Standing beside Lake Erie, George Bush made a bold move this week to put greater distance between himself and the Reagan administration, at least when it comes to environmental policy.

In contrast to President Reagan's hands-off approach to many ecological problems, Vice President Bush announced a series of proposals for improving the environment, including promises to reduce acid rain and force polluters to pay for their mistakes.The Republican presidential nominee went on to pledge that during his first year in the oval office he would convene a global conference to discuss the greenhouse effect by which widespread air pollution is warming the world's climate and inflicting possibly permanent damage.

Though some see Bush's move as an attempt to take environmental issues away from the Democrats, it would be a mistake to dismiss his stance as just an exercise in political expediency.

After all, this nation has just gone through a particularly hot summer during which ozone smog reached levels as bad as any year on record, massive stretches of forests went up in smoke, and beaches were beset with new forms of pollution. This experience ought to make environmental matters rank higher on just about everyone's agenda.

Besides, it should be clear by now that conservationists and conservatives like Bush need not be in conflict. Instead, they share a core of common values. Their differences have centered not on whether or not to preserve mankind's natural heritage but on how deeply and actively government should be involved in the effort.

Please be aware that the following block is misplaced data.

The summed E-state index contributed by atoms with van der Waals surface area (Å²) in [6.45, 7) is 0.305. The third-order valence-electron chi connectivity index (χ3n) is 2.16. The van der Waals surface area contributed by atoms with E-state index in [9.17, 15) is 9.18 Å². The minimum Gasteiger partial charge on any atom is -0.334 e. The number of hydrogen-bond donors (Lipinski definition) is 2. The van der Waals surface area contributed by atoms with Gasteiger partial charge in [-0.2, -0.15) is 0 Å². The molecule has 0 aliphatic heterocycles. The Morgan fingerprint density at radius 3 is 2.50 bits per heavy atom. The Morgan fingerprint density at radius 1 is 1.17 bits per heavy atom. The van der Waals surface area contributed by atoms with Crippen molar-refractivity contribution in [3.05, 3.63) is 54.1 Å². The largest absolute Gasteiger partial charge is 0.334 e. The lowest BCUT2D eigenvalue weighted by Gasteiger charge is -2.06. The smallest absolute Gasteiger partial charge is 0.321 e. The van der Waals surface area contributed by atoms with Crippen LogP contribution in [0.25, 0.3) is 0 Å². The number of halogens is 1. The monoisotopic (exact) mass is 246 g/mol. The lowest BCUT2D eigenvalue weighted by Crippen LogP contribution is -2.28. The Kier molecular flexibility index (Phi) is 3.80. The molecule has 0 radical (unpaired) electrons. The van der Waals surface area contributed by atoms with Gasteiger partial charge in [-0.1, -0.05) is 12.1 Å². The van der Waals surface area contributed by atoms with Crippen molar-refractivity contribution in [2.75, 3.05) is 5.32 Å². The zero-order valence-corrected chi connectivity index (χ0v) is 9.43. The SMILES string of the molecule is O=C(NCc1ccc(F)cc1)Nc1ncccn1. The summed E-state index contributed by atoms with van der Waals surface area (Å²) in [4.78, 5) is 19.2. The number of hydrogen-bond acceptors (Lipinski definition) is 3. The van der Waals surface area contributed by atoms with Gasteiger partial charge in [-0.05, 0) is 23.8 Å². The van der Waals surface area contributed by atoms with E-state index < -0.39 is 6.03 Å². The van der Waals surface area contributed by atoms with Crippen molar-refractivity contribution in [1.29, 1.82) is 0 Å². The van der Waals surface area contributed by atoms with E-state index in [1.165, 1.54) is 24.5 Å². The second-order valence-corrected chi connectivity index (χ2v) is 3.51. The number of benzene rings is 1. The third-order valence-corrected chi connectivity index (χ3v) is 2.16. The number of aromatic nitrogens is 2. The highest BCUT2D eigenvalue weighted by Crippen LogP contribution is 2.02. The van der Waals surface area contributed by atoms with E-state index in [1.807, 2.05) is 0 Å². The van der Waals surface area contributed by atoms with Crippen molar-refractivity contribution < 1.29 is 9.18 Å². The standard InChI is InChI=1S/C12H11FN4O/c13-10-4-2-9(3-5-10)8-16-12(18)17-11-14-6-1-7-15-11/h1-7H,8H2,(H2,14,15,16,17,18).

Moreover, it just might be that a new consensus is starting to emerge - a consensus that sees efforts to protect the environment not as a costly drain on the taxpayers but as a wise investment that eventually pays off in dollars and cents.

As a case in point, take the report a few months ago from the American Lung Association on the health costs of air pollution in economic terms. Among other things, the study found:

- The nation already is saving $4.4 billion a year in health care costs because of pollution control requirements in the federal Clean Air Act.

- Another $17 billion a year could be saved by a 20 percent reduction in the level of particulates and sulfates in the air we all breathe.

- A 60 percent reduction in particulate and sulfate air pollution levels could yield $25 billion in savings from reduced illness and another $5 billion to $15 billion savings from fewer pollution-related deaths.

These findings suggest, as the National Clean Air Coalition puts it, that "the cost in economic terms alone of living in a polluted environment is higher than the price tag for cleaning up."

If top politicians are finally striving to outdo each other in terms of which leader and policies can do the best job of cleaning up the environment, such competition should be the cause for cheers, not carping.